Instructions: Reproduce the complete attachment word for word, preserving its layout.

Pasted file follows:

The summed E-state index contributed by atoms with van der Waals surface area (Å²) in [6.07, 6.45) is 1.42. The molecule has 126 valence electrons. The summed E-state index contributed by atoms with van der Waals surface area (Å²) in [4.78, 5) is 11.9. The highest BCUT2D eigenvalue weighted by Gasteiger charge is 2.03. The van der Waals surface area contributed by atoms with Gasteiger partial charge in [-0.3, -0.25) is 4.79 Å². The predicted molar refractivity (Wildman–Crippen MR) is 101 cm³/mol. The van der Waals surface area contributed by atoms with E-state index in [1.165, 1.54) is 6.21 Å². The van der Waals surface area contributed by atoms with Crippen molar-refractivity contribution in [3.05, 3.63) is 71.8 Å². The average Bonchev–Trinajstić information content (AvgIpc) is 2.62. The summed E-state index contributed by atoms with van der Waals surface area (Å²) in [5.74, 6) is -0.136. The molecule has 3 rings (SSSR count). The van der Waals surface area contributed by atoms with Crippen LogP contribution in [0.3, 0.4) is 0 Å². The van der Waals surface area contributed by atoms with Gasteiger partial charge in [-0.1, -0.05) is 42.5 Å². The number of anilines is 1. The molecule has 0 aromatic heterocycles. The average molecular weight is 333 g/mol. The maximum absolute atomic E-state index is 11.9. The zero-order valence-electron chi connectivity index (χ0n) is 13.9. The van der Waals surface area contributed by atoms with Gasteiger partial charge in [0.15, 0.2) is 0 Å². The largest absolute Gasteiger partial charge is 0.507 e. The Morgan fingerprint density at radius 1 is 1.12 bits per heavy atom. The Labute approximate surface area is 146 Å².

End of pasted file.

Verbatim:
The summed E-state index contributed by atoms with van der Waals surface area (Å²) in [6.07, 6.45) is 1.42. The molecule has 126 valence electrons. The summed E-state index contributed by atoms with van der Waals surface area (Å²) in [4.78, 5) is 11.9. The highest BCUT2D eigenvalue weighted by Gasteiger charge is 2.03. The van der Waals surface area contributed by atoms with Gasteiger partial charge in [-0.3, -0.25) is 4.79 Å². The predicted molar refractivity (Wildman–Crippen MR) is 101 cm³/mol. The van der Waals surface area contributed by atoms with E-state index in [1.165, 1.54) is 6.21 Å². The van der Waals surface area contributed by atoms with Crippen molar-refractivity contribution in [3.05, 3.63) is 71.8 Å². The average Bonchev–Trinajstić information content (AvgIpc) is 2.62. The summed E-state index contributed by atoms with van der Waals surface area (Å²) in [5.74, 6) is -0.136. The molecule has 3 rings (SSSR count). The van der Waals surface area contributed by atoms with Crippen LogP contribution in [0.3, 0.4) is 0 Å². The van der Waals surface area contributed by atoms with Gasteiger partial charge in [-0.1, -0.05) is 42.5 Å². The number of anilines is 1. The molecule has 0 aromatic heterocycles. The average molecular weight is 333 g/mol. The maximum absolute atomic E-state index is 11.9. The zero-order valence-electron chi connectivity index (χ0n) is 13.9. The van der Waals surface area contributed by atoms with Gasteiger partial charge in [0.15, 0.2) is 0 Å². The largest absolute Gasteiger partial charge is 0.507 e. The Morgan fingerprint density at radius 1 is 1.12 bits per heavy atom. The Labute approximate surface area is 146 Å².